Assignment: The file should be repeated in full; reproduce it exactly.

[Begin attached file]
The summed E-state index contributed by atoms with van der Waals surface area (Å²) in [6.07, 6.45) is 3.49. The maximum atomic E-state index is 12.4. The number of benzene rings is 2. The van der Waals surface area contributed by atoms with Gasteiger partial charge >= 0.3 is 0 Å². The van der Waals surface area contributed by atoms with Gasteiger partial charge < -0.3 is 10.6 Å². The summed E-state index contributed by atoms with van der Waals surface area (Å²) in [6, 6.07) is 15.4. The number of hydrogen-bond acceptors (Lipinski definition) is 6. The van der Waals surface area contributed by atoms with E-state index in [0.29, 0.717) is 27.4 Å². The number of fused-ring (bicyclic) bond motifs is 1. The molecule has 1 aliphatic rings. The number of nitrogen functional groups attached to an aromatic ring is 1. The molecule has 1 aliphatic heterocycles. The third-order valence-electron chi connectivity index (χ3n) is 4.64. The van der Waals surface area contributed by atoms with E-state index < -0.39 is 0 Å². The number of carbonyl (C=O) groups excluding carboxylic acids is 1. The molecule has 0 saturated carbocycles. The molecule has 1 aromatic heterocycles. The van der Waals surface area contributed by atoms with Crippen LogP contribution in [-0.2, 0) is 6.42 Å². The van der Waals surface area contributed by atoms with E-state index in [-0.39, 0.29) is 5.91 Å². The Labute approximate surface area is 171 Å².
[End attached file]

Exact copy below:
The summed E-state index contributed by atoms with van der Waals surface area (Å²) in [6.07, 6.45) is 3.49. The maximum atomic E-state index is 12.4. The number of benzene rings is 2. The van der Waals surface area contributed by atoms with Gasteiger partial charge >= 0.3 is 0 Å². The van der Waals surface area contributed by atoms with Gasteiger partial charge < -0.3 is 10.6 Å². The summed E-state index contributed by atoms with van der Waals surface area (Å²) in [6, 6.07) is 15.4. The number of hydrogen-bond acceptors (Lipinski definition) is 6. The van der Waals surface area contributed by atoms with E-state index in [0.29, 0.717) is 27.4 Å². The number of fused-ring (bicyclic) bond motifs is 1. The molecule has 1 aliphatic rings. The number of nitrogen functional groups attached to an aromatic ring is 1. The molecule has 1 aliphatic heterocycles. The third-order valence-electron chi connectivity index (χ3n) is 4.64. The van der Waals surface area contributed by atoms with E-state index < -0.39 is 0 Å². The number of carbonyl (C=O) groups excluding carboxylic acids is 1. The molecule has 0 saturated carbocycles. The molecule has 1 aromatic heterocycles. The van der Waals surface area contributed by atoms with Crippen LogP contribution in [-0.2, 0) is 6.42 Å². The van der Waals surface area contributed by atoms with E-state index in [-0.39, 0.29) is 5.91 Å². The Labute approximate surface area is 171 Å².